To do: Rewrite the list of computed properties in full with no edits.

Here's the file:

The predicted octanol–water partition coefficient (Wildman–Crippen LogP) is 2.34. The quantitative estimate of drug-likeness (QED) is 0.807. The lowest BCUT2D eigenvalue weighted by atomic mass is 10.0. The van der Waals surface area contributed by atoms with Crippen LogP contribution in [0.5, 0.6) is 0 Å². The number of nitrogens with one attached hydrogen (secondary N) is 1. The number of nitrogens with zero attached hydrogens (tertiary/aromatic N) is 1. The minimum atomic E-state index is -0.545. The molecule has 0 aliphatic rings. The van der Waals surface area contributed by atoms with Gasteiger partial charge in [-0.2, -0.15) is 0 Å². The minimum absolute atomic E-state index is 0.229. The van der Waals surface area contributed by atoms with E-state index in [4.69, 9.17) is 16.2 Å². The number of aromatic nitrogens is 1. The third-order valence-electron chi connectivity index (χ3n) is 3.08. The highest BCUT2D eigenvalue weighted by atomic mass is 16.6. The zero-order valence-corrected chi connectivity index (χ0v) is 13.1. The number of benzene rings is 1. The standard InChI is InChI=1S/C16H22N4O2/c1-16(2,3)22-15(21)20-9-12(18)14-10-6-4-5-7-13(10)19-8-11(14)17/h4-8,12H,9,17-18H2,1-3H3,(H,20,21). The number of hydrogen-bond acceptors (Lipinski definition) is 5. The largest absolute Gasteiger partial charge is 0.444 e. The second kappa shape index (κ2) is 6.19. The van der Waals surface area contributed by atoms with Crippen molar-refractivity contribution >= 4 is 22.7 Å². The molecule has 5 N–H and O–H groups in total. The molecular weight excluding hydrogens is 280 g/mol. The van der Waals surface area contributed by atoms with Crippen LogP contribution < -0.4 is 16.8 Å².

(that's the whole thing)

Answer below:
The predicted octanol–water partition coefficient (Wildman–Crippen LogP) is 2.34. The quantitative estimate of drug-likeness (QED) is 0.807. The lowest BCUT2D eigenvalue weighted by atomic mass is 10.0. The van der Waals surface area contributed by atoms with Crippen LogP contribution in [0.5, 0.6) is 0 Å². The number of nitrogens with one attached hydrogen (secondary N) is 1. The number of nitrogens with zero attached hydrogens (tertiary/aromatic N) is 1. The minimum atomic E-state index is -0.545. The molecule has 0 aliphatic rings. The van der Waals surface area contributed by atoms with Gasteiger partial charge in [-0.2, -0.15) is 0 Å². The minimum absolute atomic E-state index is 0.229. The van der Waals surface area contributed by atoms with E-state index in [4.69, 9.17) is 16.2 Å². The number of aromatic nitrogens is 1. The third-order valence-electron chi connectivity index (χ3n) is 3.08. The highest BCUT2D eigenvalue weighted by atomic mass is 16.6. The zero-order valence-corrected chi connectivity index (χ0v) is 13.1. The number of benzene rings is 1. The standard InChI is InChI=1S/C16H22N4O2/c1-16(2,3)22-15(21)20-9-12(18)14-10-6-4-5-7-13(10)19-8-11(14)17/h4-8,12H,9,17-18H2,1-3H3,(H,20,21). The number of hydrogen-bond acceptors (Lipinski definition) is 5. The largest absolute Gasteiger partial charge is 0.444 e. The second kappa shape index (κ2) is 6.19. The van der Waals surface area contributed by atoms with Crippen molar-refractivity contribution >= 4 is 22.7 Å². The molecule has 5 N–H and O–H groups in total. The molecular weight excluding hydrogens is 280 g/mol. The van der Waals surface area contributed by atoms with Crippen LogP contribution < -0.4 is 16.8 Å².